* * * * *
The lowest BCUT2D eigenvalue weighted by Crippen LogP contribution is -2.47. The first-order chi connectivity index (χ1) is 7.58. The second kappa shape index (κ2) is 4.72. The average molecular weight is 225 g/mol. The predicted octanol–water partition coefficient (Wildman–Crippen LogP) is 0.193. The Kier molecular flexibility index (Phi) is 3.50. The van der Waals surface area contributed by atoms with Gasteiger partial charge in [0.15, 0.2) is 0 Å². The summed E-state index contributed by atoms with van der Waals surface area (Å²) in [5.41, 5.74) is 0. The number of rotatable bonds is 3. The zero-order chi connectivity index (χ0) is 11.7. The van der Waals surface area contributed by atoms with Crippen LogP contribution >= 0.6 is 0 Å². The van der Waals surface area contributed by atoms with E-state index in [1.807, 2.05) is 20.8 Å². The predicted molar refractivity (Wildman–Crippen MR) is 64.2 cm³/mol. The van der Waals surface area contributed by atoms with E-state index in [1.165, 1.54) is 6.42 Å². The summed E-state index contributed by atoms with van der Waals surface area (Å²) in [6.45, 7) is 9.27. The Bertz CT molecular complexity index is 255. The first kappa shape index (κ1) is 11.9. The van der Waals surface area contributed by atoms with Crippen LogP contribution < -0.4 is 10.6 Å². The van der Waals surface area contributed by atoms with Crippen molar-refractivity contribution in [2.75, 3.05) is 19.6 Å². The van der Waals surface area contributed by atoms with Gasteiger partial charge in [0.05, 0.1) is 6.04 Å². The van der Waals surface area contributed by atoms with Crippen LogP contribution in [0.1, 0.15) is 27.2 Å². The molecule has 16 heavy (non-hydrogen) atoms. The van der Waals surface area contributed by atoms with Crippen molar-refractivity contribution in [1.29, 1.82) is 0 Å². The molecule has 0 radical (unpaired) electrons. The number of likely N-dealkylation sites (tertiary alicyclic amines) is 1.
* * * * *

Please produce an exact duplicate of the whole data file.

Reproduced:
The lowest BCUT2D eigenvalue weighted by Crippen LogP contribution is -2.47. The first-order chi connectivity index (χ1) is 7.58. The second kappa shape index (κ2) is 4.72. The average molecular weight is 225 g/mol. The predicted octanol–water partition coefficient (Wildman–Crippen LogP) is 0.193. The Kier molecular flexibility index (Phi) is 3.50. The van der Waals surface area contributed by atoms with Gasteiger partial charge in [0.15, 0.2) is 0 Å². The summed E-state index contributed by atoms with van der Waals surface area (Å²) in [5.41, 5.74) is 0. The number of rotatable bonds is 3. The zero-order chi connectivity index (χ0) is 11.7. The van der Waals surface area contributed by atoms with Crippen LogP contribution >= 0.6 is 0 Å². The van der Waals surface area contributed by atoms with E-state index in [1.807, 2.05) is 20.8 Å². The predicted molar refractivity (Wildman–Crippen MR) is 64.2 cm³/mol. The van der Waals surface area contributed by atoms with E-state index in [1.165, 1.54) is 6.42 Å². The summed E-state index contributed by atoms with van der Waals surface area (Å²) in [6.45, 7) is 9.27. The Bertz CT molecular complexity index is 255. The first kappa shape index (κ1) is 11.9. The van der Waals surface area contributed by atoms with Crippen LogP contribution < -0.4 is 10.6 Å². The van der Waals surface area contributed by atoms with Crippen molar-refractivity contribution in [2.75, 3.05) is 19.6 Å². The van der Waals surface area contributed by atoms with Gasteiger partial charge in [0.05, 0.1) is 6.04 Å². The van der Waals surface area contributed by atoms with Crippen LogP contribution in [0.1, 0.15) is 27.2 Å². The molecule has 16 heavy (non-hydrogen) atoms. The van der Waals surface area contributed by atoms with Crippen molar-refractivity contribution in [1.29, 1.82) is 0 Å². The molecule has 0 radical (unpaired) electrons. The number of likely N-dealkylation sites (tertiary alicyclic amines) is 1.